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chrysanthemum

chrysanthemum (krĭsănˈthəməm) [key], name for a large number of annual or perennial herbs of the genus Chrysanthemum of the family Asteraceae (aster family), some cultivated in Asia for at least 2,000 years. The chrysanthemum is the floral emblem of the imperial family of Japan; the highest officials are honored by orders of the chrysanthemum. The flower heads are mostly late blooming and of various shades of red, yellow, and white; they range from single daisylike to large rounded or shaggy heads. Chrysanthemums were introduced to England in the late 18th cent., and today innumerable named horticultural types exist. Most are varieties of C. morifolium, a species of indeterminate origin and no longer known in the wild form. Chrysanthemums rank with roses in commercial importance as cut flowers and pot and garden plants. The pyrethrum, feverfew, and daisy belong to the same genus. Pyrethrum is used as an insecticide and feverfew as an herbal remedy for migraine. Chrysanthemum is classified in the division Magnoliophyta, class Magnoliopsida, order Asterales, family Asteraceae.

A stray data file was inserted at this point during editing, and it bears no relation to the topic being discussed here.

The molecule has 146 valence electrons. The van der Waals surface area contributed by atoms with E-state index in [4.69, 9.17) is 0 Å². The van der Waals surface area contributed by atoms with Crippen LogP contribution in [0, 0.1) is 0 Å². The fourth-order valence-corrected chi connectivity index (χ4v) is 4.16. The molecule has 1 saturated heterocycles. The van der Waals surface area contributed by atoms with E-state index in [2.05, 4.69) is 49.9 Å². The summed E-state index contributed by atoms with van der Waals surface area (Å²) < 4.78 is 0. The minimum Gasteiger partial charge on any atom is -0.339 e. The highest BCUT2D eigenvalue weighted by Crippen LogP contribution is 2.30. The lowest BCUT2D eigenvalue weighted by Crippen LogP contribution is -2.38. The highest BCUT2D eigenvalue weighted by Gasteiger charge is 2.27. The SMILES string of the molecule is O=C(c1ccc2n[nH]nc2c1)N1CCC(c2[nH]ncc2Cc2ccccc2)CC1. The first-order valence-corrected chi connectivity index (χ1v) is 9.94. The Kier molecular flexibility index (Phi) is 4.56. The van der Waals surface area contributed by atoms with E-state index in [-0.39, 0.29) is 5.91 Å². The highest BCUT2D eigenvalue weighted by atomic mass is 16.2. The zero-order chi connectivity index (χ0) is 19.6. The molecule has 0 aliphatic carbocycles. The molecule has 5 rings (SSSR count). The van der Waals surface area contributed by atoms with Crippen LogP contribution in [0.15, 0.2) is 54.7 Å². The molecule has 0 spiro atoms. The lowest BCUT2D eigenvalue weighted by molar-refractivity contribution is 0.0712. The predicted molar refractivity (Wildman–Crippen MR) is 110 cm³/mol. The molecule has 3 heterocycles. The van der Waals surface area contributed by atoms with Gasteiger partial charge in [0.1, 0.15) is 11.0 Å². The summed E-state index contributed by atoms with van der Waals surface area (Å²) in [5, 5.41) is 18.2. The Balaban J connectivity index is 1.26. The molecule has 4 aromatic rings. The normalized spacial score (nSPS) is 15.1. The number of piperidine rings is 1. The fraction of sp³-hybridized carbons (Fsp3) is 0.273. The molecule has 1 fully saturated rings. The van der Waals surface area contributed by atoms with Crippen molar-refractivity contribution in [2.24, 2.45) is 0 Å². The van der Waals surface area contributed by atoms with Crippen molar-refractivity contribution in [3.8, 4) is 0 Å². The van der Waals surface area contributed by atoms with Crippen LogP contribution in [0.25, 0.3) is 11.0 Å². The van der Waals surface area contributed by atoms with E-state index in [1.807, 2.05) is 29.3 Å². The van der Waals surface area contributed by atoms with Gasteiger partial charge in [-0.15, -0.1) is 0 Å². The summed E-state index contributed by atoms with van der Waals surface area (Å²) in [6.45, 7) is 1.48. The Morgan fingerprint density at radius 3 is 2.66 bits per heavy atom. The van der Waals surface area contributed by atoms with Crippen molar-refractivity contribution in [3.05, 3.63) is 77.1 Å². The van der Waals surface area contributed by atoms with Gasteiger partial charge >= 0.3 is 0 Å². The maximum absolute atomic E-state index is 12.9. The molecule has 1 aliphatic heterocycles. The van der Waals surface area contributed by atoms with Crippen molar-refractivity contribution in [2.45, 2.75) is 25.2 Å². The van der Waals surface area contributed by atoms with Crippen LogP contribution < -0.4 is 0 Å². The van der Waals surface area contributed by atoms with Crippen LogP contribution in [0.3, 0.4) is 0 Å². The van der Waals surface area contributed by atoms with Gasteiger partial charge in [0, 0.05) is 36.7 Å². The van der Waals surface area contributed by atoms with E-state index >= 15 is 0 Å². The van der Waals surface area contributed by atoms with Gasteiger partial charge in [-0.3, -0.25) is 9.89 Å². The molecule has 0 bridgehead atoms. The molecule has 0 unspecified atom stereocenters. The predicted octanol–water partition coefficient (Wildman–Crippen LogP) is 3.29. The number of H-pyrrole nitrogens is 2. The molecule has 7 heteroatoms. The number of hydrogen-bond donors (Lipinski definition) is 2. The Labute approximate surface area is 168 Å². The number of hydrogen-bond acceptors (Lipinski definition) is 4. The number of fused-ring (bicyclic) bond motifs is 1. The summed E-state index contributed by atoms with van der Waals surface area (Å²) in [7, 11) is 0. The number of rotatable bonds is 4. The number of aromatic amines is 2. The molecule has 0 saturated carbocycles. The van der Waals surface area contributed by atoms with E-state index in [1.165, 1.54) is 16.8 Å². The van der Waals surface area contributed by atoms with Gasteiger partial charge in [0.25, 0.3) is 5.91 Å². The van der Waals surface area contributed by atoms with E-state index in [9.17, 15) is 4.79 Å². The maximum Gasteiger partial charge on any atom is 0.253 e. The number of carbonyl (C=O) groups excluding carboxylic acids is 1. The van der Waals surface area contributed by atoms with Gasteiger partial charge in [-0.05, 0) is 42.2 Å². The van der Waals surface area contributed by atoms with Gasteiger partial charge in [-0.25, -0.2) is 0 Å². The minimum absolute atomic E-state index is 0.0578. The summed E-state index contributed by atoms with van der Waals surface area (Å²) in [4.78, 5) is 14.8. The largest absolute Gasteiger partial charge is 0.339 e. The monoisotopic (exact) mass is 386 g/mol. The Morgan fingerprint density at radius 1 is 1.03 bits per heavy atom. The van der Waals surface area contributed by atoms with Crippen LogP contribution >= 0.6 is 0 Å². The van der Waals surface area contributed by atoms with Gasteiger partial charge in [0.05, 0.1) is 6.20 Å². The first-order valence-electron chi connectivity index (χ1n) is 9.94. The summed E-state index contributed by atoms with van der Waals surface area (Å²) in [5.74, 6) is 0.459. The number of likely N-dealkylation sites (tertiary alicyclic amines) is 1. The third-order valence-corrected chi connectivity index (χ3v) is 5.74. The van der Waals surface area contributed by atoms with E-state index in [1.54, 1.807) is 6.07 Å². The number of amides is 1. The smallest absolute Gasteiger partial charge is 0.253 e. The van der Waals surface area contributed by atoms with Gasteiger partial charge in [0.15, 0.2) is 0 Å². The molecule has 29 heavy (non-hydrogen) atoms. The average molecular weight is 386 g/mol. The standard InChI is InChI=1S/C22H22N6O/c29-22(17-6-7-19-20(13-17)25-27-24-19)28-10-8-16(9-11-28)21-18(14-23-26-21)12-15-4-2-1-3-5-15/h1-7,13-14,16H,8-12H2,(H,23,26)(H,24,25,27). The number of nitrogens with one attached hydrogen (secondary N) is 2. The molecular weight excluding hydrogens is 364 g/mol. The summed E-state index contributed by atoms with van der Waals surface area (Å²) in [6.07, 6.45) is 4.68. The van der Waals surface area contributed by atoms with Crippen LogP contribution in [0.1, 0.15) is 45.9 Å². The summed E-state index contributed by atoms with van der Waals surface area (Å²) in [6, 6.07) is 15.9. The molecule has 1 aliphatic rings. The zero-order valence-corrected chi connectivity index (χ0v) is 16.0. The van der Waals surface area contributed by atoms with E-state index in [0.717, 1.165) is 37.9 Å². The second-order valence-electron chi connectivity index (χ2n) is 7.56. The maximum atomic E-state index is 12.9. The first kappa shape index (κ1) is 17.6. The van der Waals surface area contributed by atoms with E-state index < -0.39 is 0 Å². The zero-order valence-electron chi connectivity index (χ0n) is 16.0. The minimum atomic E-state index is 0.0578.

The Columbia Electronic Encyclopedia, 6th ed. Copyright © 2012, Columbia University Press. All rights reserved.

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